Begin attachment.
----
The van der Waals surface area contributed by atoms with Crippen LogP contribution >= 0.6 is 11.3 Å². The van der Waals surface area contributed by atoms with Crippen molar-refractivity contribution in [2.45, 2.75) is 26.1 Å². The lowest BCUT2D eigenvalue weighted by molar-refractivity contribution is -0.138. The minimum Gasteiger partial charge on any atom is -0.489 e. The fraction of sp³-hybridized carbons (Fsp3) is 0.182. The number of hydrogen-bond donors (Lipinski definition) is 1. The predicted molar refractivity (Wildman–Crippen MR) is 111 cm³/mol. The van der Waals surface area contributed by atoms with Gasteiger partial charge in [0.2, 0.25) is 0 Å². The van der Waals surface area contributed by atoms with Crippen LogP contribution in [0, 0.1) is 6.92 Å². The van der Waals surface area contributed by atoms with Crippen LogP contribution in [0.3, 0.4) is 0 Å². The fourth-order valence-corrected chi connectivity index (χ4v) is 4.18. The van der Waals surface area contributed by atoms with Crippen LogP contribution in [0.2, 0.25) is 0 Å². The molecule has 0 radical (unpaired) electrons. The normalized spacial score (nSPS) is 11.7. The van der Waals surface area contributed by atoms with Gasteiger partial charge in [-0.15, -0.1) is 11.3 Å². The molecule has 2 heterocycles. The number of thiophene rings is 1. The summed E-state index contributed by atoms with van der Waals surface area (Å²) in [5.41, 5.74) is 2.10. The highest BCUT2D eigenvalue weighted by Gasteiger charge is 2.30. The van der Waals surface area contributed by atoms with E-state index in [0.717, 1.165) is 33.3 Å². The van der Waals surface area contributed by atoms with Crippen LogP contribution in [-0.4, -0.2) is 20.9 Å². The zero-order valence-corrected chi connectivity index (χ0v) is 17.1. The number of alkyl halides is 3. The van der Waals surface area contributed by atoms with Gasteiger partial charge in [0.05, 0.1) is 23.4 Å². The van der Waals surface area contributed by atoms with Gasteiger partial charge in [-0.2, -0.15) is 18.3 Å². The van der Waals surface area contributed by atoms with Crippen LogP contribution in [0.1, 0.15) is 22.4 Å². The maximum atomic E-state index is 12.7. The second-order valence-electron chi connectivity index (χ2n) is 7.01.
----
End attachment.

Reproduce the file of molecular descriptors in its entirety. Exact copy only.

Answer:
The van der Waals surface area contributed by atoms with Crippen LogP contribution >= 0.6 is 11.3 Å². The van der Waals surface area contributed by atoms with Crippen molar-refractivity contribution in [2.45, 2.75) is 26.1 Å². The lowest BCUT2D eigenvalue weighted by molar-refractivity contribution is -0.138. The minimum Gasteiger partial charge on any atom is -0.489 e. The fraction of sp³-hybridized carbons (Fsp3) is 0.182. The number of hydrogen-bond donors (Lipinski definition) is 1. The predicted molar refractivity (Wildman–Crippen MR) is 111 cm³/mol. The van der Waals surface area contributed by atoms with Gasteiger partial charge in [0.2, 0.25) is 0 Å². The van der Waals surface area contributed by atoms with Crippen LogP contribution in [0, 0.1) is 6.92 Å². The van der Waals surface area contributed by atoms with Crippen LogP contribution in [0.3, 0.4) is 0 Å². The fourth-order valence-corrected chi connectivity index (χ4v) is 4.18. The van der Waals surface area contributed by atoms with Crippen LogP contribution in [0.2, 0.25) is 0 Å². The molecule has 0 radical (unpaired) electrons. The normalized spacial score (nSPS) is 11.7. The van der Waals surface area contributed by atoms with Gasteiger partial charge in [-0.15, -0.1) is 11.3 Å². The molecule has 2 heterocycles. The number of thiophene rings is 1. The summed E-state index contributed by atoms with van der Waals surface area (Å²) in [5.41, 5.74) is 2.10. The highest BCUT2D eigenvalue weighted by Gasteiger charge is 2.30. The van der Waals surface area contributed by atoms with E-state index in [0.717, 1.165) is 33.3 Å². The van der Waals surface area contributed by atoms with Crippen LogP contribution in [-0.4, -0.2) is 20.9 Å². The zero-order valence-corrected chi connectivity index (χ0v) is 17.1. The number of alkyl halides is 3. The van der Waals surface area contributed by atoms with Gasteiger partial charge in [0.05, 0.1) is 23.4 Å². The van der Waals surface area contributed by atoms with Gasteiger partial charge in [-0.2, -0.15) is 18.3 Å². The van der Waals surface area contributed by atoms with Crippen LogP contribution in [0.1, 0.15) is 22.4 Å². The maximum atomic E-state index is 12.7. The second-order valence-electron chi connectivity index (χ2n) is 7.01.